|Year : 2019 | Volume
| Issue : 2 | Page : 154-156
S. Neethu1, Fathimath Sahla1, John Alexander2, Thara Pratap3, Muhammed Jasim Abdul Jalal4
1 Department of Family Medicine, Lakeshore Hospital and Research Centre, Kochi, Kerala, India
2 Department of Internal Medicine, Lakeshore Hospital and Research Centre, Kochi, Kerala, India
3 Department of Radiology, Lakeshore Hospital and Research Centre, Kochi, Kerala, India
4 Department of Internal Medicine and Rheumatology, Lakeshore Hospital and Research Centre, Kochi, Kerala, India
|Date of Submission||26-May-2019|
|Date of Decision||09-Jul-2019|
|Date of Acceptance||16-Oct-2019|
|Date of Web Publication||19-Dec-2019|
Muhammed Jasim Abdul Jalal
Department of Internal Medicine and Rheumatology, Lakeshore Hospital and Research Centre, Nettoor P.O., Maradu, NH 47 - Bypass, Kochi - 682 040, Kerala
Source of Support: None, Conflict of Interest: None
May–Thurner syndrome (MTS) is an anatomically variable clinical condition in which the left common iliac vein is compressed between the right common iliac artery and the underlying spine. This anatomic variant results in an increased incidence of left iliac or iliofemoral vein thrombosis. We would like to substantiate that MTS is often underdiagnosed, and it should always be suspected in left iliofemoral vein thrombosis in young individuals.
Keywords: Cockett syndrome, iliac vein compression syndrome, left iliac vein thrombosis, left iliofemoral vein thrombosis, May–Thurner syndrome
|How to cite this article:|
Neethu S, Sahla F, Alexander J, Pratap T, Abdul Jalal MJ. May–Thurner Syndrome. Indian J Community Fam Med 2019;5:154-6
| Introduction|| |
May–Thurner Syndrome (MTS), also known as iliac vein compression syndrome/Cockett syndrome is an anatomically variable clinical condition in which the left common iliac vein is compressed between the right common iliac artery, and the underlying spine leads to left iliac or iliofemoral vein thrombosis. It was first described by May and Thurner in 1957 as “a venous spur.”
| Case Report|| |
A 46-year-old Caucasian female with a past medical history of hypothyroidism presented with pain and swelling on the left lower limb of 5-day duration. It was associated with redness and warmth. She denied any history of trauma to the legs, similar episodes in the past, long travel, surgical procedures, and immobilization. There were no fever, no chest pain, or breathlessness. She had no significant past medical history. There was no family history of deep-vein thrombosis (DVT).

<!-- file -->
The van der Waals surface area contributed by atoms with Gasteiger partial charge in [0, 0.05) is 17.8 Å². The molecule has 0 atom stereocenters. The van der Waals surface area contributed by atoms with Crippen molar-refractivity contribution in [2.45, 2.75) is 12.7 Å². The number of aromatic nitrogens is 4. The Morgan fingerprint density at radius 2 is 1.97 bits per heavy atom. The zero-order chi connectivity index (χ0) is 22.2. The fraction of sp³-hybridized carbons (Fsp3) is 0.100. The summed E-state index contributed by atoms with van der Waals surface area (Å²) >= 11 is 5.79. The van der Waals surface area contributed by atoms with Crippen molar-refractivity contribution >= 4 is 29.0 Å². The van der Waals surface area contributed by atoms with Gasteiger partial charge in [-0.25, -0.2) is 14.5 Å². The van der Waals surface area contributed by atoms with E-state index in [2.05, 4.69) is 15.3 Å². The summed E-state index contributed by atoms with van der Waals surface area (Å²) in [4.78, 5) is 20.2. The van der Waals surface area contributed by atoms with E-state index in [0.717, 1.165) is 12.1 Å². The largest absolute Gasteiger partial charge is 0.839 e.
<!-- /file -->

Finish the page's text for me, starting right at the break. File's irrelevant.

She was married with two children and denied the use of oral contraceptive pills. She had no history of recurrent miscarriages.
On physical examination, she was not dyspneic at rest. Vital signs showed a heart rate of 84 beats/min, blood pressure of 130/70 mmHg, and a respiratory rate of 16 breaths/min. The oxygen saturation was 100% on room air. The cardiovascular and respiratory examinations were unremarkable.
On examination of the lower limbs, the left lower limb was warm, swollen up to the thigh measuring 4 cm more than the right, shiny, and tender to touch. There was no evidence of stasis dermatitis, venous ulcers, or varicosities. The peripheral pulses were well felt. The left hip and knee joint movements were painful, tender, and restricted.
Investigations showed significantly elevated D-dimer level at 9.67 mg/L. Full blood count, renal and liver functions, and chest radiograph were normal. Electrocardiogram showed sinus rhythm.
She was given 1 dose of low molecular-weight heparin, enoxaparin, which was continued at a dose of 1 mg/kg body weight 2 times a day.
Computed tomography (CT) scan of the abdomen and pelvis showed diffuse venous thrombosis involving the left iliac vein down to the superficial femoral vein [Figure 1] and [Figure 2]. The thrombus terminated at the point where the left common iliac vein crosses posterior to the right common iliac artery. In the absence of any suspicious pelvic mass, these features were suggestive of MTS.
|Figure 1: Computed tomography scan of the abdomen and pelvis showed diffuse venous thrombosis involving the left iliac vein down to the superficial femoral vein (coronal view)|